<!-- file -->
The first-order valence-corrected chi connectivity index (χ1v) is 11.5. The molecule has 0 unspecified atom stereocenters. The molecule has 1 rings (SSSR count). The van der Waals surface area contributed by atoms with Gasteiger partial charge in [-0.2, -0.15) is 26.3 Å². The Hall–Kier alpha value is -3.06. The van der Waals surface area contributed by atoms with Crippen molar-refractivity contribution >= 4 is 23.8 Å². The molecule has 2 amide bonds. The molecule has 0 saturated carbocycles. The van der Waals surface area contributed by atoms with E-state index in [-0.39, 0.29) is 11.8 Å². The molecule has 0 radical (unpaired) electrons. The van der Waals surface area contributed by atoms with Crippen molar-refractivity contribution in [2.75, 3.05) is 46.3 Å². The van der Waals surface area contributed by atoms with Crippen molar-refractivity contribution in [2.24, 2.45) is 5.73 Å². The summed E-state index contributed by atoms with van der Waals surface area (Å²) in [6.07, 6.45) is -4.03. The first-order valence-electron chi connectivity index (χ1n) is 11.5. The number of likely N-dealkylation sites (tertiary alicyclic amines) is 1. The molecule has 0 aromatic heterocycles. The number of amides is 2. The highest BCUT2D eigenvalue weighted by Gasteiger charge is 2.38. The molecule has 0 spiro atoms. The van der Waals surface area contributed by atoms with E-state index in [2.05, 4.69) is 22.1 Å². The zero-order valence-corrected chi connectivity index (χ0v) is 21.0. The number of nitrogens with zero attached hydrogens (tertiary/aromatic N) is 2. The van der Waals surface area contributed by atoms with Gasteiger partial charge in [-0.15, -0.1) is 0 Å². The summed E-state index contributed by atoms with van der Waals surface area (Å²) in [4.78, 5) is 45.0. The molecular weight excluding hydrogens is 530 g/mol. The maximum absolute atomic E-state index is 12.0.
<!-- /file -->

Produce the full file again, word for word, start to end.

The first-order valence-corrected chi connectivity index (χ1v) is 11.5. The molecule has 0 unspecified atom stereocenters. The molecule has 1 rings (SSSR count). The van der Waals surface area contributed by atoms with Gasteiger partial charge in [-0.2, -0.15) is 26.3 Å². The Hall–Kier alpha value is -3.06. The van der Waals surface area contributed by atoms with Crippen molar-refractivity contribution >= 4 is 23.8 Å². The molecule has 2 amide bonds. The molecule has 0 saturated carbocycles. The van der Waals surface area contributed by atoms with E-state index in [-0.39, 0.29) is 11.8 Å². The molecule has 0 radical (unpaired) electrons. The van der Waals surface area contributed by atoms with Crippen molar-refractivity contribution in [2.75, 3.05) is 46.3 Å². The van der Waals surface area contributed by atoms with Crippen molar-refractivity contribution in [2.24, 2.45) is 5.73 Å². The summed E-state index contributed by atoms with van der Waals surface area (Å²) in [6.07, 6.45) is -4.03. The first-order valence-electron chi connectivity index (χ1n) is 11.5. The number of likely N-dealkylation sites (tertiary alicyclic amines) is 1. The molecule has 0 aromatic heterocycles. The number of amides is 2. The highest BCUT2D eigenvalue weighted by Gasteiger charge is 2.38. The molecule has 0 spiro atoms. The van der Waals surface area contributed by atoms with E-state index in [2.05, 4.69) is 22.1 Å². The zero-order valence-corrected chi connectivity index (χ0v) is 21.0. The number of nitrogens with zero attached hydrogens (tertiary/aromatic N) is 2. The van der Waals surface area contributed by atoms with Gasteiger partial charge in [-0.15, -0.1) is 0 Å². The summed E-state index contributed by atoms with van der Waals surface area (Å²) in [4.78, 5) is 45.0. The molecular weight excluding hydrogens is 530 g/mol. The maximum absolute atomic E-state index is 12.0.